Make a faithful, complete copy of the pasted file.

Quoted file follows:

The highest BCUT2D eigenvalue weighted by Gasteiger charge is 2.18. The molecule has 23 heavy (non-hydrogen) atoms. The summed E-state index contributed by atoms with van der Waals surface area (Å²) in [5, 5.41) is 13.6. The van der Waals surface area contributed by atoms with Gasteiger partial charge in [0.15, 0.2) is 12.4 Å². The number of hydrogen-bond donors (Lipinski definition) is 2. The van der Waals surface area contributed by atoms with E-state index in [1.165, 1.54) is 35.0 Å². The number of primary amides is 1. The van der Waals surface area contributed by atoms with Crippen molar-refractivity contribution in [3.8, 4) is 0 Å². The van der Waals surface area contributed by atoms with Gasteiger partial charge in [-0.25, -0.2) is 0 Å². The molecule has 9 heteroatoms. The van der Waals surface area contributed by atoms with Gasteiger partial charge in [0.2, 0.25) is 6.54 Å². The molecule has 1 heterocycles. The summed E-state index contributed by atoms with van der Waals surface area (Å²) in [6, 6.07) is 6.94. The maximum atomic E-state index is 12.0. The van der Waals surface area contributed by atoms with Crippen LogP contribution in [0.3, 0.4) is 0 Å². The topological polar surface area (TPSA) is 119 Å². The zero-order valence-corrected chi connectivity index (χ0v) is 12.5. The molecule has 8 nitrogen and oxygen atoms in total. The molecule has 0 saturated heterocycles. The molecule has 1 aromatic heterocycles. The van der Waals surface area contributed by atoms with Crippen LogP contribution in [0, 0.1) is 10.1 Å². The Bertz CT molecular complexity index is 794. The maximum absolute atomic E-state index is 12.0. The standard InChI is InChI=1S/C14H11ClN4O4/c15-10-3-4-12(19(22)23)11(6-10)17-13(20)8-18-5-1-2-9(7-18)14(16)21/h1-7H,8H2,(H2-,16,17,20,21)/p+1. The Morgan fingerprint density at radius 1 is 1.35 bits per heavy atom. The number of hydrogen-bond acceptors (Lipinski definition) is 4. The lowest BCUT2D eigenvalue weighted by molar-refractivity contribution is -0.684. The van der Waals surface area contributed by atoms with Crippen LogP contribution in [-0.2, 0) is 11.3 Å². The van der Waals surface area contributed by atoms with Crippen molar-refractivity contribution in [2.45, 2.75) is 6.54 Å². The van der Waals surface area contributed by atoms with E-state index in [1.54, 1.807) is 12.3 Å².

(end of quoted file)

The highest BCUT2D eigenvalue weighted by Gasteiger charge is 2.18. The molecule has 23 heavy (non-hydrogen) atoms. The summed E-state index contributed by atoms with van der Waals surface area (Å²) in [5, 5.41) is 13.6. The van der Waals surface area contributed by atoms with Gasteiger partial charge in [0.15, 0.2) is 12.4 Å². The number of hydrogen-bond donors (Lipinski definition) is 2. The van der Waals surface area contributed by atoms with E-state index in [1.165, 1.54) is 35.0 Å². The number of primary amides is 1. The van der Waals surface area contributed by atoms with Crippen molar-refractivity contribution in [3.8, 4) is 0 Å². The van der Waals surface area contributed by atoms with Gasteiger partial charge in [-0.25, -0.2) is 0 Å². The molecule has 9 heteroatoms. The van der Waals surface area contributed by atoms with Gasteiger partial charge in [0.2, 0.25) is 6.54 Å². The molecule has 1 heterocycles. The summed E-state index contributed by atoms with van der Waals surface area (Å²) in [6, 6.07) is 6.94. The maximum atomic E-state index is 12.0. The van der Waals surface area contributed by atoms with Crippen LogP contribution in [0.3, 0.4) is 0 Å². The topological polar surface area (TPSA) is 119 Å². The zero-order valence-corrected chi connectivity index (χ0v) is 12.5. The molecule has 8 nitrogen and oxygen atoms in total. The molecule has 0 saturated heterocycles. The molecule has 1 aromatic heterocycles. The van der Waals surface area contributed by atoms with Crippen LogP contribution in [0, 0.1) is 10.1 Å². The Bertz CT molecular complexity index is 794. The maximum absolute atomic E-state index is 12.0. The standard InChI is InChI=1S/C14H11ClN4O4/c15-10-3-4-12(19(22)23)11(6-10)17-13(20)8-18-5-1-2-9(7-18)14(16)21/h1-7H,8H2,(H2-,16,17,20,21)/p+1. The Morgan fingerprint density at radius 1 is 1.35 bits per heavy atom. The number of hydrogen-bond acceptors (Lipinski definition) is 4. The lowest BCUT2D eigenvalue weighted by molar-refractivity contribution is -0.684. The van der Waals surface area contributed by atoms with Crippen LogP contribution in [-0.2, 0) is 11.3 Å². The van der Waals surface area contributed by atoms with Crippen molar-refractivity contribution in [2.45, 2.75) is 6.54 Å². The van der Waals surface area contributed by atoms with E-state index in [1.54, 1.807) is 12.3 Å².